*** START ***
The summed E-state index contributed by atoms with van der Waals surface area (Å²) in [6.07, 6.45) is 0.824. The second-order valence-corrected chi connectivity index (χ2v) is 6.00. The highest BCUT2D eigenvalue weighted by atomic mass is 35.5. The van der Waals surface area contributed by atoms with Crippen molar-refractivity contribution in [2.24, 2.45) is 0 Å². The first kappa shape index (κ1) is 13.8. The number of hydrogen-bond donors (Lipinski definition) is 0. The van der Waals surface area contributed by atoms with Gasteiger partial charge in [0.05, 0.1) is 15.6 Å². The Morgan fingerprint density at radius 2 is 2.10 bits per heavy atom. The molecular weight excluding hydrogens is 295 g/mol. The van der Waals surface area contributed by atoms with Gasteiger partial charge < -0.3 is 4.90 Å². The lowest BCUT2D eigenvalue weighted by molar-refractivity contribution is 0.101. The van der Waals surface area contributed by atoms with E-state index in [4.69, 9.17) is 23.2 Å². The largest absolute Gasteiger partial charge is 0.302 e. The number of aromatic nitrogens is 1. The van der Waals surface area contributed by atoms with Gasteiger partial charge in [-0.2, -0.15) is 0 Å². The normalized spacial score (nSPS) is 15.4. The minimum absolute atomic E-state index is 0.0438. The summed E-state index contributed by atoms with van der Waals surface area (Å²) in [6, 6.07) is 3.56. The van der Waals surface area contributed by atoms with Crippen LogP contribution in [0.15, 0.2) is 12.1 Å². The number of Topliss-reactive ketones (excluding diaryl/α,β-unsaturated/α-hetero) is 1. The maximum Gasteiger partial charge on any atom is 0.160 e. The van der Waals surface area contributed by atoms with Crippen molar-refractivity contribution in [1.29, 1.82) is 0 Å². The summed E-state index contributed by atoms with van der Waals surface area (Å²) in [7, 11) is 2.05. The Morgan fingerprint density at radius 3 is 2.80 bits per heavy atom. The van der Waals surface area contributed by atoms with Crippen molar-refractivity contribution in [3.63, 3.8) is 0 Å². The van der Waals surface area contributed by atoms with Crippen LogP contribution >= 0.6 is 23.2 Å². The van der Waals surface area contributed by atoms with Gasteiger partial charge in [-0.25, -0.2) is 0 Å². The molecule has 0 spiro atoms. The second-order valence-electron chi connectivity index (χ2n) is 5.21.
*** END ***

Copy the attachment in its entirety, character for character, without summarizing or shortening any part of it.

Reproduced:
The summed E-state index contributed by atoms with van der Waals surface area (Å²) in [6.07, 6.45) is 0.824. The second-order valence-corrected chi connectivity index (χ2v) is 6.00. The highest BCUT2D eigenvalue weighted by atomic mass is 35.5. The van der Waals surface area contributed by atoms with Crippen molar-refractivity contribution in [2.24, 2.45) is 0 Å². The first kappa shape index (κ1) is 13.8. The number of hydrogen-bond donors (Lipinski definition) is 0. The van der Waals surface area contributed by atoms with Gasteiger partial charge in [0.05, 0.1) is 15.6 Å². The Morgan fingerprint density at radius 2 is 2.10 bits per heavy atom. The molecular weight excluding hydrogens is 295 g/mol. The van der Waals surface area contributed by atoms with Gasteiger partial charge < -0.3 is 4.90 Å². The lowest BCUT2D eigenvalue weighted by molar-refractivity contribution is 0.101. The van der Waals surface area contributed by atoms with E-state index in [4.69, 9.17) is 23.2 Å². The largest absolute Gasteiger partial charge is 0.302 e. The number of aromatic nitrogens is 1. The van der Waals surface area contributed by atoms with Gasteiger partial charge in [-0.2, -0.15) is 0 Å². The normalized spacial score (nSPS) is 15.4. The minimum absolute atomic E-state index is 0.0438. The summed E-state index contributed by atoms with van der Waals surface area (Å²) in [6, 6.07) is 3.56. The van der Waals surface area contributed by atoms with Crippen LogP contribution in [0.15, 0.2) is 12.1 Å². The number of Topliss-reactive ketones (excluding diaryl/α,β-unsaturated/α-hetero) is 1. The maximum Gasteiger partial charge on any atom is 0.160 e. The van der Waals surface area contributed by atoms with Crippen molar-refractivity contribution in [1.29, 1.82) is 0 Å². The summed E-state index contributed by atoms with van der Waals surface area (Å²) in [7, 11) is 2.05. The Morgan fingerprint density at radius 3 is 2.80 bits per heavy atom. The van der Waals surface area contributed by atoms with Crippen molar-refractivity contribution in [3.63, 3.8) is 0 Å². The van der Waals surface area contributed by atoms with Crippen LogP contribution >= 0.6 is 23.2 Å². The van der Waals surface area contributed by atoms with Gasteiger partial charge in [-0.25, -0.2) is 0 Å². The molecule has 0 spiro atoms. The second-order valence-electron chi connectivity index (χ2n) is 5.21.